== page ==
Mixing music can be highly subjective. For novice engineers, it can be hard to know where to start. Many will ask "how do I know if my mix is good or not?" Well, the truth is that every mix is different. A mix that sounds great for one genre may sound horrible for another. So, how do engineers know if a mix sounds good?
Loudness can be quite a contentious subject amongst audio engineers. The "Loudness Wars" have been raging since the 1980's and record labels have been pushing engineers to produce louder and louder masters. To accomplish this, mastering engineers tend to apply copious amounts of peak limiting. This can make things sound brittle and has lead to the sonic degradation of some otherwise well-produced tracks.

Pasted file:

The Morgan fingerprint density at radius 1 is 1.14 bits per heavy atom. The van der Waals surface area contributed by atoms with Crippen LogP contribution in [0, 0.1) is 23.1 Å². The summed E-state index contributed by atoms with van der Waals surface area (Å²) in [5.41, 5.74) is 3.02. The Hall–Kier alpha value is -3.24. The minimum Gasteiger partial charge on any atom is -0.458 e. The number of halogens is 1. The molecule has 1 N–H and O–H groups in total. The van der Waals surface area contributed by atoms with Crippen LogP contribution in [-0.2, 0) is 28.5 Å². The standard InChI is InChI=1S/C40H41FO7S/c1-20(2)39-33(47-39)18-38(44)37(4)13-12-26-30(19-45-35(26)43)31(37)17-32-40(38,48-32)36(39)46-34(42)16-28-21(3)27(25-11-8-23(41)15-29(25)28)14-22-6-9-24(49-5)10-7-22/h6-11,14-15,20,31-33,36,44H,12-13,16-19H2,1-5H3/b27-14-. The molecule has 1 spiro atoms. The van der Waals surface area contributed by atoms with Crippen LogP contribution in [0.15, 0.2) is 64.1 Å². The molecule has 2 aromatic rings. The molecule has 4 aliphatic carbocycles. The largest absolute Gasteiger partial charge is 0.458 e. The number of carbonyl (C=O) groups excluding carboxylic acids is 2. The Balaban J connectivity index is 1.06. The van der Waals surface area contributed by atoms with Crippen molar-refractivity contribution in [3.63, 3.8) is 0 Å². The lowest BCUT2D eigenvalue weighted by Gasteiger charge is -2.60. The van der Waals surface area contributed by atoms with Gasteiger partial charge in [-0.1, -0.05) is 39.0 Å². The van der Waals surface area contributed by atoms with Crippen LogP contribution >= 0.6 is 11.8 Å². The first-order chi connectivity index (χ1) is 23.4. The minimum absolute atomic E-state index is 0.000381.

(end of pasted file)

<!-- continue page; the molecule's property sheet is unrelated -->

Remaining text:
Setting levels is the most fundamental aspect of mixing music. Before the days of Pro Tools and endless editing, mix engineers were known as "balance engineers." This is because the primary duty of a mix engineer is to balance levels between musical elements. Critical listening skills are essential to setting precise levels. Mix engineers usually need a room with great acoustics and extremely accurate monitoring to ensure that they are creating a balance which translates to all listening systems. However, trends in modern music production have led many engineers to work in smaller spaces, with less than perfect acoustics. This causes engineers to make poor decisions when balancing tracks. Thankfully, Soundways has developed the Core Production Bundle to help engineers and producers set levels in the most accurate way possible.